A judge today threw out the murder charge pending against a 54-year-old Long Beach resident accused of letting a younger man die in his bathtub before mutilating and burying the body to conceal his death.
“It is absolutely disgusting what was done,” Superior Court Judge Gary J. Ferrari said. “But putting that aside, that could be different than the actual second-degree murder.”
The decision is a significant twist in the prosecution of Scott Leo, who is still facing other charges in the death of 31-year-old Zach Kennedy, whose disappearance more than three years ago sparked an intense search by police and garnered national media attention.
Leo’s attorney has admitted his client essentially let Kennedy die in October 2017 when the younger man overdosed or began suffocating after a night of drug use and sex.
But, over the course of several court hearings in recent months, defense attorney Matthew Kaestner has spent hours arguing that’s not enough to justify a murder charge.
“I agree it sounds bad that Scott Leo could have watched him take his last breath, but in California, you don’t have a duty to act unless you have a special relationship,” Kaestner said Wednesday, using a parent neglecting a child or a doctor overprescribing dangerous pills as examples of people violating that “special relationship.”
In his ruling, Ferrari declined to throw out a charge of involuntary manslaughter and a trio of narcotics counts including maintaining a house for drug use.
But the remaining charges could land Leo behind bars for only a maximum of four years if he’s found guilty instead of the 15 years to life the murder conviction would have carried, Kaestner said.
Leo, who was in quarantine in Los Angeles County Jail, wasn’t in court to hear the verdict.
“I haven’t been able to talk to him, but I imagine that he’s relatively elated,” Kaestner said shortly after the ruling. Ferrari also lowered Leo’s bail from $500,000 to $100,000—although it’s unclear if he’ll be able to afford even the reduced amount.
Kennedy’s father, Jeff, who has pushed to keep Leo behind bars, was deflated by the news.
“It’s hard to take,” he said. He and prosecutors saw Leo’s actions as murder.
In court, Deputy District Attorney Simone Shay relied on an “implied malice” theory to justify the murder charge—meaning Leo may not have intended to kill, but he knew his actions were likely to cause Kennedy’s death and he continued anyway.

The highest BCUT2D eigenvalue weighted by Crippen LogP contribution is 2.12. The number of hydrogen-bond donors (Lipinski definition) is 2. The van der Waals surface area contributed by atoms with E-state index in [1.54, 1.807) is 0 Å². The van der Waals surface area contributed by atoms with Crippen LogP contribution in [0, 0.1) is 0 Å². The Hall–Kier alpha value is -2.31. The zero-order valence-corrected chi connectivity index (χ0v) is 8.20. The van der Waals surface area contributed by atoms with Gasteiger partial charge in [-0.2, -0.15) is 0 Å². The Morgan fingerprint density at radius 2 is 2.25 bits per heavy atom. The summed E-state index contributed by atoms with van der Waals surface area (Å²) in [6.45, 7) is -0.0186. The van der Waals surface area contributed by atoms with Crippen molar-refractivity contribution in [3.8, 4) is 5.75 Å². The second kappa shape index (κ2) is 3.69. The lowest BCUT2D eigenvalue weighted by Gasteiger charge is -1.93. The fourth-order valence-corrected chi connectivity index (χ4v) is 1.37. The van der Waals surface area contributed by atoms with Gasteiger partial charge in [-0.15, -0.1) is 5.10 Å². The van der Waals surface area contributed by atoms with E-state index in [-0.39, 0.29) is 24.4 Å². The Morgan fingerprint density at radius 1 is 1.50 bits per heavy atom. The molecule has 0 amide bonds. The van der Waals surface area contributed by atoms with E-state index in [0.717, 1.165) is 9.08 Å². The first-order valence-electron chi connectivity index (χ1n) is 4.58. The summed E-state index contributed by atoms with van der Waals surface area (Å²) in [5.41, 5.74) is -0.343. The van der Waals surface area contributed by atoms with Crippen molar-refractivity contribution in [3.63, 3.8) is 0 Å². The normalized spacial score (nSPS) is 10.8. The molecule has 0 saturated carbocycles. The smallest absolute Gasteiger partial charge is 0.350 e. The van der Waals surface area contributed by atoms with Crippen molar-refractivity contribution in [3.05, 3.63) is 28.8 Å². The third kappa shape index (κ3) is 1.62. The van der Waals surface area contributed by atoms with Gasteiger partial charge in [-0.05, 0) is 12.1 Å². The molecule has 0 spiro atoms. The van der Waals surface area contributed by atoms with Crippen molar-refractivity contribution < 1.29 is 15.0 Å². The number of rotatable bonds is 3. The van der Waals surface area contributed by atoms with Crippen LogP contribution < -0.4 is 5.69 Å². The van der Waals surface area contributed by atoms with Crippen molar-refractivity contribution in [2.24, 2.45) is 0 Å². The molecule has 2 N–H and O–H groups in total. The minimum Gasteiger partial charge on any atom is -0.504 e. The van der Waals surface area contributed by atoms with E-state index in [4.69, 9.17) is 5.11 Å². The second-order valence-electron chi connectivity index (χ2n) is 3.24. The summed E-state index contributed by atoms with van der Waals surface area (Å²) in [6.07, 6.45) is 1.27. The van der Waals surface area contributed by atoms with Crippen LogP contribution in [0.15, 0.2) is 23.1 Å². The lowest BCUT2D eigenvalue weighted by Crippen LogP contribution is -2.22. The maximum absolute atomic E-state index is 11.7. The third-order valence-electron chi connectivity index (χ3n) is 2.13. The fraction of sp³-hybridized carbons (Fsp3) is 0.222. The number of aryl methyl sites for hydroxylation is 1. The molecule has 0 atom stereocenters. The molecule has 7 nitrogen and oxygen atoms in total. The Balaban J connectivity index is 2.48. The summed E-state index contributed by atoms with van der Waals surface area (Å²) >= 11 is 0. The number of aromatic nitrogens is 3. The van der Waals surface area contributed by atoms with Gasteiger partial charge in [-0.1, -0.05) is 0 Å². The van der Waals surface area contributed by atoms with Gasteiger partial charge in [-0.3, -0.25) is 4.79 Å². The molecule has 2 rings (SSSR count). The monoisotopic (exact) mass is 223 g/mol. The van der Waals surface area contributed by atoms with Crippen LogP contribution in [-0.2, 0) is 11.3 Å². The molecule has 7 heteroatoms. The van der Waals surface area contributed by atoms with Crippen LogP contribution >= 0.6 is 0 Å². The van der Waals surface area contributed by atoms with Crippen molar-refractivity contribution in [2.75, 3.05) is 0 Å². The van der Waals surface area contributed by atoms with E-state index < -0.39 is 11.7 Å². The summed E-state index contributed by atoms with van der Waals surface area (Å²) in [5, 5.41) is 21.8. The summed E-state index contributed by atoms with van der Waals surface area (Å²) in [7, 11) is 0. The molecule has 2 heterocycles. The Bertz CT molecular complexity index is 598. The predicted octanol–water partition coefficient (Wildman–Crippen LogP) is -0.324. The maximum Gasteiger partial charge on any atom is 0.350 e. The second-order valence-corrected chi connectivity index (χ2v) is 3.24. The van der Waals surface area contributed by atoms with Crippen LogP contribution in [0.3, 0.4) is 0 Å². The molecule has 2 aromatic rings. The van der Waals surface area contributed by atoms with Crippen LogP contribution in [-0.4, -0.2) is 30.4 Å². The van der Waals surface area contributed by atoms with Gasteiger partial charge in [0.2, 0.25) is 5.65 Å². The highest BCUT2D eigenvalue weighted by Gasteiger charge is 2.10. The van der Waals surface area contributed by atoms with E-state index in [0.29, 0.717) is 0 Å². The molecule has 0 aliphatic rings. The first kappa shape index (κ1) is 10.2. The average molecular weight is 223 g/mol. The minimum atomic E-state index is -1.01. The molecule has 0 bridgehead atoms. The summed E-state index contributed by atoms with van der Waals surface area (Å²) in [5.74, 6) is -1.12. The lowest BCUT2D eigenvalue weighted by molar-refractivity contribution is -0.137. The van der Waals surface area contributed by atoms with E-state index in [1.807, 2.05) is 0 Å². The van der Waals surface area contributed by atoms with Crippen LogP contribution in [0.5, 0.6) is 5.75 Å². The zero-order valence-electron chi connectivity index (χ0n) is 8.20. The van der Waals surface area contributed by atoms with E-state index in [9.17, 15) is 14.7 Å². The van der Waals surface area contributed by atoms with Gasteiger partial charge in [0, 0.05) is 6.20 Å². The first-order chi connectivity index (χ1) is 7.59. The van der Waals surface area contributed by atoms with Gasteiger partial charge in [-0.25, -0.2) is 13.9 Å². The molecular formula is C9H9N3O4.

Leo had a long history of inviting over young men to use meth or GHB and have sex, meaning he likely knew the dangers of overdosing on the drugs, she argued.
When Kennedy was dying in the bathtub, Leo began texting a friend, saying Kennedy’s lips were blue and he couldn’t find a pulse but he didn’t want to call for help because he’d been chastised by police in the past for drug use.
“In this case, for that entire period of time, we have insight into the defendant’s mind,” Shay said.
Leo recognized the dire situation Kennedy was in but chose not to act, according to the prosecutor.
“What this man did is sit there and watch another human life ebb away in his home and chose not to call 911 because he didn’t want to get another lecture from police,” she said.
Kaestner seized on that point, arguing that Leo’s inaction in calling for help doesn’t constitute an action that led to someone’s death. It was most likely drugs—which Kennedy very well may have taken on his own accord—that actually caused the death.
Ferrari said his decision was made more difficult by Leo’s undeniably despicable decision to cut off Kennedy’s feet so he would fit the body in a plastic bin he buried in the yard. After disposing of Kennedy, Leo allegedly continued inviting men over to party while the body lay underground just a few yards away.
Nevertheless, Ferrari said, he didn’t see evidence that it amounted to murder.
“Of course, this doesn’t preclude the people from refiling this,” he said—prompting a quick reply from Kaestner suggesting prosecutors appeal the judge’s decision if they disagree with it fervently enough to file an entirely new case.
“I have no problem with that,” Ferrari said. “I’ve made mistakes before.”
“This isn’t one of them, your honor,” Kaestner quipped.
That, the judge said, is yet to be seen.
It will be up to a jury to decide Leo’s guilt if prosecutors decide to proceed on just the remaining charges.
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